The poem below—“Frederick Douglass” by Robert Hayden—is one of my all-time favorite poems. I love the passion, the directness, the emphasis on physicality, the confident assurance that someday things will be different—not if but when. I love the way Hayden brings concepts like freedom and liberty down from the abstract into the flesh and blood world. The poem is not about freedom in general but about this freedom, this liberty—a freedom and liberty that are clearly present in the world. But, as the poem beautifully articulates, it is not available to everyone (the poem was written during the Civil Rights Era of the 1960s). I love the weariness of the word “Oh.” I love the description of freedom and liberty being beautiful but also terrible (depending on what we choose to do with our freedom and liberty).
Thank you, Robert Hayden, for your exquisite poem!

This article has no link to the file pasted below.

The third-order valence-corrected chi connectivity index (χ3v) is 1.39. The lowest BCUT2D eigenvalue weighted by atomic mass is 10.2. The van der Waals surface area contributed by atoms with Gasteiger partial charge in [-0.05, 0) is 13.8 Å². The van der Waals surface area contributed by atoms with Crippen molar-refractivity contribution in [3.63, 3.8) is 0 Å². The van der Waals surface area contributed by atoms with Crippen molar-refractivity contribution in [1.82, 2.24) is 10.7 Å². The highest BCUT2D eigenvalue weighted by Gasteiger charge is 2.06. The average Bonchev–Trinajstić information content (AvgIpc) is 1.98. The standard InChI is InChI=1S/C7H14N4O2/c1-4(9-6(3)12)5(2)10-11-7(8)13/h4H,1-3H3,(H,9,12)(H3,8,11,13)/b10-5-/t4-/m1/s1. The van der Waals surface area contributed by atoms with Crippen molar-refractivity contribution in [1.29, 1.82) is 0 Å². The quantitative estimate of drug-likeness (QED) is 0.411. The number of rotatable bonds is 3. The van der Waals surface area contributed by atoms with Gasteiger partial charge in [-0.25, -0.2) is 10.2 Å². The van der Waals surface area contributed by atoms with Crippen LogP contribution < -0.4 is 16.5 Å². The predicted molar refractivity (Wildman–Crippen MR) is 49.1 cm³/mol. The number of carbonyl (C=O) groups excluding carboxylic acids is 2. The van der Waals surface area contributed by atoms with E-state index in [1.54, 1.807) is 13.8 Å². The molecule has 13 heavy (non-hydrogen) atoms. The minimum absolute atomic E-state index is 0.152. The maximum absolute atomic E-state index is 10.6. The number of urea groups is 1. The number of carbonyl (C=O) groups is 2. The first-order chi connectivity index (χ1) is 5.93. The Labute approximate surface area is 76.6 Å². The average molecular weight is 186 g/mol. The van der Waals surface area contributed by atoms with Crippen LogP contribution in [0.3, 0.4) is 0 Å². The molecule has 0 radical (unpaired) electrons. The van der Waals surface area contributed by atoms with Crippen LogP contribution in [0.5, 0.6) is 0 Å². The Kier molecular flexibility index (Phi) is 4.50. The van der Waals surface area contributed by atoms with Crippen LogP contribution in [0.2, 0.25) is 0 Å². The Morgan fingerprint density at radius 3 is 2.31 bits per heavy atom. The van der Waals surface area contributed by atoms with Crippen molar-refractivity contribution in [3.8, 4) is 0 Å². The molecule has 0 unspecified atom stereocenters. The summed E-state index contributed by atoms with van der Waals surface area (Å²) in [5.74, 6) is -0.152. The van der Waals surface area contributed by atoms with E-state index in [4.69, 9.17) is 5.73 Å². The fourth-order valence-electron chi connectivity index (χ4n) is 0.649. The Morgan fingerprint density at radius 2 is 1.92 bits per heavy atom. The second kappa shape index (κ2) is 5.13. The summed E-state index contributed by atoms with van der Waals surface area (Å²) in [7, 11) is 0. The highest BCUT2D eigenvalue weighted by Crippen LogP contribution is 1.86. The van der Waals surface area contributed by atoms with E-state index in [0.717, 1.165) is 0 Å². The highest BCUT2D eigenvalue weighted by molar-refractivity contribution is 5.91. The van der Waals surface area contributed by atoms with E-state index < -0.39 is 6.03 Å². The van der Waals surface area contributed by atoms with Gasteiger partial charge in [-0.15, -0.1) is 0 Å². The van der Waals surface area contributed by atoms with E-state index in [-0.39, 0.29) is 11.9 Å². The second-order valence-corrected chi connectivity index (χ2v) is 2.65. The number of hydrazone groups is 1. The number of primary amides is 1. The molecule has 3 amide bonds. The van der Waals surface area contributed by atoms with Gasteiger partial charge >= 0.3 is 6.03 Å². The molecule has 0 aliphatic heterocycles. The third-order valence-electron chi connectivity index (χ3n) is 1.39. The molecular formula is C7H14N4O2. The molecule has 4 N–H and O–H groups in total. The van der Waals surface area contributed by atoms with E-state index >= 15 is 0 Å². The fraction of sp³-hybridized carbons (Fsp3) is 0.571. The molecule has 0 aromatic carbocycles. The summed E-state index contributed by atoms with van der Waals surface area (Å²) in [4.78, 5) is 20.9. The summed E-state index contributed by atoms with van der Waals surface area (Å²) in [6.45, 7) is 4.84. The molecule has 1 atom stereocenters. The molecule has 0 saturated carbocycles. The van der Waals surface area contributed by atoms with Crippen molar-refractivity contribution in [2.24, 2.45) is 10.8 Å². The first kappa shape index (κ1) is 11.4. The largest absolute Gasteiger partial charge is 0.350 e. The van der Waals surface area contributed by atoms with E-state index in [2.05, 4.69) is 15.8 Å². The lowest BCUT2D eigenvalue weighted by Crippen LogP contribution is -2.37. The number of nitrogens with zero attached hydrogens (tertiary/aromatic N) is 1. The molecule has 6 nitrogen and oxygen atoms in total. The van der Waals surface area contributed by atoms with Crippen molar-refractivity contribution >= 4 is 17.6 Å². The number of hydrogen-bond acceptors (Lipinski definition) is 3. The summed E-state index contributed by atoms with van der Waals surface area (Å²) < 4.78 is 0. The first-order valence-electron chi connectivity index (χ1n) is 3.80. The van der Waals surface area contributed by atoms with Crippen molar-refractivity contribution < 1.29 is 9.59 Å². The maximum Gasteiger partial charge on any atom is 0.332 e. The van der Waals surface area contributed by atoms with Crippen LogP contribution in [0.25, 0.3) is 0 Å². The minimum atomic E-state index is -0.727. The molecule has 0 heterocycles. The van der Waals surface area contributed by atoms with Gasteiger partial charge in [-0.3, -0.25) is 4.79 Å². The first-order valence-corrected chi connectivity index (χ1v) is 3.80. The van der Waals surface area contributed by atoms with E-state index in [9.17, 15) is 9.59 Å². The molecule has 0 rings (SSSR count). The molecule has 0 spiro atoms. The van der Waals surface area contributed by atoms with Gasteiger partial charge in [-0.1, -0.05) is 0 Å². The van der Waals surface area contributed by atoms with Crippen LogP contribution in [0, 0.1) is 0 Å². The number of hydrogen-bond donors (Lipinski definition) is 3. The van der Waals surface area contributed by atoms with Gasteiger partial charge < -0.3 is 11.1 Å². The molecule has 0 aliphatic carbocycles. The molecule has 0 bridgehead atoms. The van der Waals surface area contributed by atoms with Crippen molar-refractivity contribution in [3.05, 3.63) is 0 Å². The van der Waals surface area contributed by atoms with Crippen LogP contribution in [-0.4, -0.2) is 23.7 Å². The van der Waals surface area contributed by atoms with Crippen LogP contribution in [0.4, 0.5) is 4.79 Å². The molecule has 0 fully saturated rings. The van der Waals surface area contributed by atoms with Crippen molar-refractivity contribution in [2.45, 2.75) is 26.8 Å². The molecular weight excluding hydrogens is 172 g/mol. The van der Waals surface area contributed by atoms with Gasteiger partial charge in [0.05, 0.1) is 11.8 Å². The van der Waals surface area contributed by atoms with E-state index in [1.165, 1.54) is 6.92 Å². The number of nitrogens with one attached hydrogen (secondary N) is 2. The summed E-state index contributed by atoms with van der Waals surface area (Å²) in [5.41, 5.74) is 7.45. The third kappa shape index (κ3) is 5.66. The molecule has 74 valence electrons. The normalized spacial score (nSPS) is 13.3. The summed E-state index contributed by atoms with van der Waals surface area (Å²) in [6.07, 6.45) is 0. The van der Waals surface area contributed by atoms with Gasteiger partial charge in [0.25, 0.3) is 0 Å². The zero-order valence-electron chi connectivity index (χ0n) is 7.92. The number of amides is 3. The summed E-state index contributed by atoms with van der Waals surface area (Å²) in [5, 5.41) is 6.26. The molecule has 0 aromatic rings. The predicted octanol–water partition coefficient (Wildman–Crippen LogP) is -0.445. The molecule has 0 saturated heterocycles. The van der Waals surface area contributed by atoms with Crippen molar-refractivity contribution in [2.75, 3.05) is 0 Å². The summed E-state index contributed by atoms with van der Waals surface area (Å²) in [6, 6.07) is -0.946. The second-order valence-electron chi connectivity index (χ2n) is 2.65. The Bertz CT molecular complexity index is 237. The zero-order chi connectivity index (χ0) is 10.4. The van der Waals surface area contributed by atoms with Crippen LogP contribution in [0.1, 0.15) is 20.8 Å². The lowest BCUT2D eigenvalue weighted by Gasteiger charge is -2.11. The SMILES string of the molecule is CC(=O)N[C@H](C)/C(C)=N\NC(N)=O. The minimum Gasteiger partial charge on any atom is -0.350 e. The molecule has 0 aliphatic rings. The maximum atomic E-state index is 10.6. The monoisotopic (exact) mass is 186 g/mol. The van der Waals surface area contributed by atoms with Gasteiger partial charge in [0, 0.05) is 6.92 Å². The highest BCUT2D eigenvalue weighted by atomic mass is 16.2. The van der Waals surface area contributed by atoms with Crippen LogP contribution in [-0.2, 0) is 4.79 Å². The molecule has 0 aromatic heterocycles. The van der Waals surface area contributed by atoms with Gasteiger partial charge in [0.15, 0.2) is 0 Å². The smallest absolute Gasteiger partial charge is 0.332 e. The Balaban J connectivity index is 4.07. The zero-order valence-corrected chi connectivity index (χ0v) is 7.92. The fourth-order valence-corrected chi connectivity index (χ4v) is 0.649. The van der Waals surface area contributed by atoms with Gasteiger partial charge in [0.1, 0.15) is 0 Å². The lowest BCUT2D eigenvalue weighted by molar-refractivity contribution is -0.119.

When it is finally ours, this freedom, this liberty, this beautiful
and terrible thing, needful to man as air,
usable as earth; when it belongs at last to all,
when it is truly instinct, brain matter, diastole, systole,
reflex action; when it is finally won; when it is more
than the gaudy mumbo jumbo of politicians:
this man, this Douglass, this former slave, this Negro
beaten to his knees, exiled, visioning a world
where none is lonely, none hunted, alien,
this man, superb in love and logic, this man
shall be remembered. Oh, not with statues’ rhetoric,
not with legends and poems and wreaths of bronze alone,
but with the lives grown out of his life, the lives
fleshing his dream of the beautiful, needful thing.
– Robert Hayden (1966)